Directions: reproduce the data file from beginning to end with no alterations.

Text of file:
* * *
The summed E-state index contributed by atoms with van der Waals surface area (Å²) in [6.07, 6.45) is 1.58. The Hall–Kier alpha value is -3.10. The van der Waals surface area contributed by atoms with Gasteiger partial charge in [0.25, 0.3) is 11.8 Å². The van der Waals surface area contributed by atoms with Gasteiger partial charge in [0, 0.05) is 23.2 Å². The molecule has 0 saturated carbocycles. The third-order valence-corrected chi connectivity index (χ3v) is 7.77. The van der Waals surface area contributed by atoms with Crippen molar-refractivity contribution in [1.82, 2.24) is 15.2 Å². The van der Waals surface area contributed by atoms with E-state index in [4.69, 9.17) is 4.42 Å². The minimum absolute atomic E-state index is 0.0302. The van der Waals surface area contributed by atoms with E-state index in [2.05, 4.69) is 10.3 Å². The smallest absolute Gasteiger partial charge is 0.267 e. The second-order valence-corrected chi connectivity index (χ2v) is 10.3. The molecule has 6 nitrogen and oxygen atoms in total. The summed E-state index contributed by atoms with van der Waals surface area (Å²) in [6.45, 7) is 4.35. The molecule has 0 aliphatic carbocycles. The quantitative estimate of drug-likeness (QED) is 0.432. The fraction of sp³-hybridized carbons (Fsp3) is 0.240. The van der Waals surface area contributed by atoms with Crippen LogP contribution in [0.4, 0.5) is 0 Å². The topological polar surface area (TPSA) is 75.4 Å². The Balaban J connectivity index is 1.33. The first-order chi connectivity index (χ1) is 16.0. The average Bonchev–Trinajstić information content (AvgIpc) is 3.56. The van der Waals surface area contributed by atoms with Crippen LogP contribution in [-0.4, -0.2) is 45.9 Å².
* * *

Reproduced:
The summed E-state index contributed by atoms with van der Waals surface area (Å²) in [6.07, 6.45) is 1.58. The Hall–Kier alpha value is -3.10. The van der Waals surface area contributed by atoms with Gasteiger partial charge in [0.25, 0.3) is 11.8 Å². The van der Waals surface area contributed by atoms with Gasteiger partial charge in [0, 0.05) is 23.2 Å². The molecule has 0 saturated carbocycles. The third-order valence-corrected chi connectivity index (χ3v) is 7.77. The van der Waals surface area contributed by atoms with Crippen molar-refractivity contribution in [1.82, 2.24) is 15.2 Å². The van der Waals surface area contributed by atoms with E-state index in [4.69, 9.17) is 4.42 Å². The minimum absolute atomic E-state index is 0.0302. The van der Waals surface area contributed by atoms with E-state index in [2.05, 4.69) is 10.3 Å². The smallest absolute Gasteiger partial charge is 0.267 e. The second-order valence-corrected chi connectivity index (χ2v) is 10.3. The molecule has 6 nitrogen and oxygen atoms in total. The summed E-state index contributed by atoms with van der Waals surface area (Å²) in [6.45, 7) is 4.35. The molecule has 0 aliphatic carbocycles. The quantitative estimate of drug-likeness (QED) is 0.432. The fraction of sp³-hybridized carbons (Fsp3) is 0.240. The van der Waals surface area contributed by atoms with Crippen LogP contribution in [0.4, 0.5) is 0 Å². The topological polar surface area (TPSA) is 75.4 Å². The Balaban J connectivity index is 1.33. The first-order chi connectivity index (χ1) is 16.0. The average Bonchev–Trinajstić information content (AvgIpc) is 3.56. The van der Waals surface area contributed by atoms with Crippen LogP contribution in [-0.4, -0.2) is 45.9 Å².